Regular repository corruption -- help needed.

Alexander Krauss krauss at
Wed Dec 19 17:50:39 CST 2012

Dear list,

In the Isabelle project ( we've been using
Mercurial without problems since 2008, but since this summer we are
experiencing regular corruption of our central push/pull area.

I am looking for help on how to investigate this issue, which happens
sporadically but often enough to be really worrying, since we must
re-clone the whole repository when it happens -- a stop-the-world
administrative operation.

The setup:

- The central repository sits on an NFS mount, which is accessed from
   a number of machines. (I know that this is not nice, but it is not
   so easy to change at the moment.)

- Developers usually push via ssh, connecting to one of the machines
   which has access to the NFS mount, i.e.:

      hg push ssh://somemachine//nfs/central/repos

   but today I have seen the issue occur also on a plain local push.

- Before the push, the repository is ok, and afterwards it is

     $ hg log
     abort: integrity check failed on 00changelog.i:50603!

   hg verify displays a "first damaged changeset" n.  Here,
   n is a revision that was already present before the push, not just a
   newly pushed revision.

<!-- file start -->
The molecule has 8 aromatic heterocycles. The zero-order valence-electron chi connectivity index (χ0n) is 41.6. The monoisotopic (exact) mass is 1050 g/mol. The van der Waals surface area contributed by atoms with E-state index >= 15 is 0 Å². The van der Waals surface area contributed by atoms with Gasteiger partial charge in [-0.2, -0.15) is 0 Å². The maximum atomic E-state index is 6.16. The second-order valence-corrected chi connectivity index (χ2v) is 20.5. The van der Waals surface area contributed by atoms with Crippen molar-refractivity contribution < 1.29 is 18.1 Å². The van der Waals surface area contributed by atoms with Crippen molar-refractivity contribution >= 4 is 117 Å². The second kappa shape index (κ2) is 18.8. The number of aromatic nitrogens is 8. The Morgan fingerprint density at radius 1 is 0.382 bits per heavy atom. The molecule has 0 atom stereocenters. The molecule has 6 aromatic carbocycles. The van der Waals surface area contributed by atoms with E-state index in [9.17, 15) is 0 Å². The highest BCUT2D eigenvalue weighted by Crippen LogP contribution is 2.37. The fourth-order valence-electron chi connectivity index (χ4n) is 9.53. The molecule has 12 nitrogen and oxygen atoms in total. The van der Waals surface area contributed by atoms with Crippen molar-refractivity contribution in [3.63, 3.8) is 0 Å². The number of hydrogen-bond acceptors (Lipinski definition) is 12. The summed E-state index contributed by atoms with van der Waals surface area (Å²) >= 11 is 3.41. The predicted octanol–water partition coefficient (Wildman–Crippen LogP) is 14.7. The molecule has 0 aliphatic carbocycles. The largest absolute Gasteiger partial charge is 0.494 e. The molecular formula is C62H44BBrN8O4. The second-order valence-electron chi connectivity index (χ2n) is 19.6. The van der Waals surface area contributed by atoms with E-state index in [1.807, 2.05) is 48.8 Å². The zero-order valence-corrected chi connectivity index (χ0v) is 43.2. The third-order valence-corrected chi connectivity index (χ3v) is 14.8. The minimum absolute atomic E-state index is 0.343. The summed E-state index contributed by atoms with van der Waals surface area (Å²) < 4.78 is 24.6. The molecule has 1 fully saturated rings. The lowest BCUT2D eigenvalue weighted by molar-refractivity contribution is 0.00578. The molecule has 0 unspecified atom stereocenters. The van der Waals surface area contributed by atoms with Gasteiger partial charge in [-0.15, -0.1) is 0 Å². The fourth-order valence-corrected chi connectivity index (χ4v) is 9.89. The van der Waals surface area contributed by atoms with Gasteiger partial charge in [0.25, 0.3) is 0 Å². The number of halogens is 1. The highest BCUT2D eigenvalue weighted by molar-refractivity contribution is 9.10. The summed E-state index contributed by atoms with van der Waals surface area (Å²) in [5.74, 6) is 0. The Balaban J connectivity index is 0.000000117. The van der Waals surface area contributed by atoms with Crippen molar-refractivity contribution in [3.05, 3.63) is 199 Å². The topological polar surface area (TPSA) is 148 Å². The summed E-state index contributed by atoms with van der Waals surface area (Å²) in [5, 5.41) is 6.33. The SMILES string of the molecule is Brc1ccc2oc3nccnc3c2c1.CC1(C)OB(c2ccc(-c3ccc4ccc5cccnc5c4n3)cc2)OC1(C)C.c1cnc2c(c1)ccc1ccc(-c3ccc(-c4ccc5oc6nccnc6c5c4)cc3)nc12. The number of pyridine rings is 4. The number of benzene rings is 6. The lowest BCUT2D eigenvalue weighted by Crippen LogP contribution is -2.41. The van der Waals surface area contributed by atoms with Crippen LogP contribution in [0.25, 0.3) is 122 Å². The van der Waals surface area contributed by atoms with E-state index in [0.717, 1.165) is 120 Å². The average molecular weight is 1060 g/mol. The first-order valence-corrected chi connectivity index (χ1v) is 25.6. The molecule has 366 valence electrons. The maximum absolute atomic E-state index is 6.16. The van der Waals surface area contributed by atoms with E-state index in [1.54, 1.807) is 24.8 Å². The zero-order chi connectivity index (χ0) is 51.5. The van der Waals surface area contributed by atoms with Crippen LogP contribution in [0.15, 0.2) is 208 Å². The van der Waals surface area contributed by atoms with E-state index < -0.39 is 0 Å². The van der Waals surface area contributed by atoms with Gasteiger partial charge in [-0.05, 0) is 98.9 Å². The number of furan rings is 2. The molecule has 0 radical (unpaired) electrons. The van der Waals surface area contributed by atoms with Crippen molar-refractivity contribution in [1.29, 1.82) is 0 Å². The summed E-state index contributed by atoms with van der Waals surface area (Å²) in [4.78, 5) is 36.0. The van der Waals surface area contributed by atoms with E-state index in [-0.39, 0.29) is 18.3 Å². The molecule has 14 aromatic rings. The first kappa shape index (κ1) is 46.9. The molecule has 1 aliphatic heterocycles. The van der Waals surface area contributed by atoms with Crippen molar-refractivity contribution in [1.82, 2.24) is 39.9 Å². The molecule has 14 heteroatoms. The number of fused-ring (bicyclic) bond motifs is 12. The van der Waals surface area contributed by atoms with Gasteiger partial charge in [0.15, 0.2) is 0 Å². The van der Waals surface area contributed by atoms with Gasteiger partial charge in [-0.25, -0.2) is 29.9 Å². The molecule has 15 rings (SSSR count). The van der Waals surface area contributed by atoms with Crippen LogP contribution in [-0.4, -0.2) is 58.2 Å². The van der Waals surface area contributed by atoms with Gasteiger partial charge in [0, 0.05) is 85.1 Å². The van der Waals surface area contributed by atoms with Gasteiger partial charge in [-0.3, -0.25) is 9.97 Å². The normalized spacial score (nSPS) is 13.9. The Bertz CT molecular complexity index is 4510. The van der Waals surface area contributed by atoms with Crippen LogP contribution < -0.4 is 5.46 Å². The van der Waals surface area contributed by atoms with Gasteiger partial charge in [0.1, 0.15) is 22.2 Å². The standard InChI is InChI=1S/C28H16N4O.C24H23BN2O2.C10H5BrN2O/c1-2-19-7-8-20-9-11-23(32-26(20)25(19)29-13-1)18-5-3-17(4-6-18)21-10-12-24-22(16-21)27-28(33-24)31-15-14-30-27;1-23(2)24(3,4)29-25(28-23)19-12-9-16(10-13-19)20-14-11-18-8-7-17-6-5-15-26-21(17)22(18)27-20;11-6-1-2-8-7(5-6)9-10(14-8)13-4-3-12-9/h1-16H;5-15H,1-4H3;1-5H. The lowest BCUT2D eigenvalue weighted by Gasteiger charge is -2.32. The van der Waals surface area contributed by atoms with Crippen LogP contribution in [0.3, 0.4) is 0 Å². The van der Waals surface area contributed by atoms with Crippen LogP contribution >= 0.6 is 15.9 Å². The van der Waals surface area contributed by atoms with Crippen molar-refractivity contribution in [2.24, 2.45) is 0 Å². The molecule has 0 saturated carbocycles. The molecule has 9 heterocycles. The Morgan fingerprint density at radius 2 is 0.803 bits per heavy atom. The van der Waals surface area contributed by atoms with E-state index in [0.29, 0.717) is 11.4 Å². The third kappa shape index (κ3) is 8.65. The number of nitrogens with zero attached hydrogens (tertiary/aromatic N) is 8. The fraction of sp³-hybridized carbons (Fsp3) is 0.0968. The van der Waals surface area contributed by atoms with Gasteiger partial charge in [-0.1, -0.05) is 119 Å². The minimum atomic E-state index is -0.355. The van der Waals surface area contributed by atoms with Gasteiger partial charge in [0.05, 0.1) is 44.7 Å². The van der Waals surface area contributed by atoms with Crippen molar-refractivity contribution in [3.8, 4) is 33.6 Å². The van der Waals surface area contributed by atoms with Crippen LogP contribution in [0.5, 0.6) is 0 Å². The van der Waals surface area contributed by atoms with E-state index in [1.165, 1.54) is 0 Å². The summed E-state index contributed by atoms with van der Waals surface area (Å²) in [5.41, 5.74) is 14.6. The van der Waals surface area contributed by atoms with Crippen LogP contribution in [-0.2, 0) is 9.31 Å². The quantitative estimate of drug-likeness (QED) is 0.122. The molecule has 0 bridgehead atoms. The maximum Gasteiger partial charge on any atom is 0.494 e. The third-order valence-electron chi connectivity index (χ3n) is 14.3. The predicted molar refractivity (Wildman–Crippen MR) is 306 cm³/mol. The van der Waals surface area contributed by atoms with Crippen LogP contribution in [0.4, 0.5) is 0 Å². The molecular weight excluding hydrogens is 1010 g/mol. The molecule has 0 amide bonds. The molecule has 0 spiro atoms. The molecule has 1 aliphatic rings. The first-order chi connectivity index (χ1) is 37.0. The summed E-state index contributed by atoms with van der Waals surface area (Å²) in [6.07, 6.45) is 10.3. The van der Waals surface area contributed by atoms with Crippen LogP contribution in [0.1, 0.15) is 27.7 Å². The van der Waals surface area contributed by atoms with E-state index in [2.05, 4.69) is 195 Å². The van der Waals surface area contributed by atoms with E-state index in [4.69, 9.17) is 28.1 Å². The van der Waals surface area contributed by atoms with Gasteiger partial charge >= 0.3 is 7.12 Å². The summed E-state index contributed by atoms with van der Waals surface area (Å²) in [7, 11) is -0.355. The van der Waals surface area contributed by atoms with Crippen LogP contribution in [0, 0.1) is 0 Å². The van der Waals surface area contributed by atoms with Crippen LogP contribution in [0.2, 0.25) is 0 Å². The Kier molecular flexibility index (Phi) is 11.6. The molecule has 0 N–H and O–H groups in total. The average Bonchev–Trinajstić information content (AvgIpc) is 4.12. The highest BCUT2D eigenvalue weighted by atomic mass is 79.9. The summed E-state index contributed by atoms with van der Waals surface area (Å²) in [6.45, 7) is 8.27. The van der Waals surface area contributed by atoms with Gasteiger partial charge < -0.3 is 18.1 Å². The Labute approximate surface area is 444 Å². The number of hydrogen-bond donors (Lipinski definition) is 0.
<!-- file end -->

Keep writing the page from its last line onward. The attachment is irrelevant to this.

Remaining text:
We must then re-clone up to revision n - 1.

- For analysis, I can provide tarballs (130M each) of

  (a) the corrupted repository:
  (b) the (intact) origin of the push:

   Unfortunately, I do not have the original intact state of the push 
destination anymore.

- Due to the NFS, concurrent operations may be part of the
   problem. However, I am rather sure that there were no concurrent
   push or other write attempts. But some automated tools regularly pull 
from this source.

- Some more info:

  - hg version: 2.4, Python 2.7.3, Linux 3.6.10 (some SuSE version)
  - We have an older repository format:

   $ cat /nfs/central/repos/.hg/requires

  - Active extensions from ~/.hgrc

   extdiff =
   color =
   hgext.graphlog =
   hgext.record =
   mq =
   share =

I appreciate any help on how to get to the source of the problem.

We are also looking into moving to a hosting service like Bitbucket,
to eliminate potential NFS issues, but nevertheless, I think this
issue is worth pursuing on its own.


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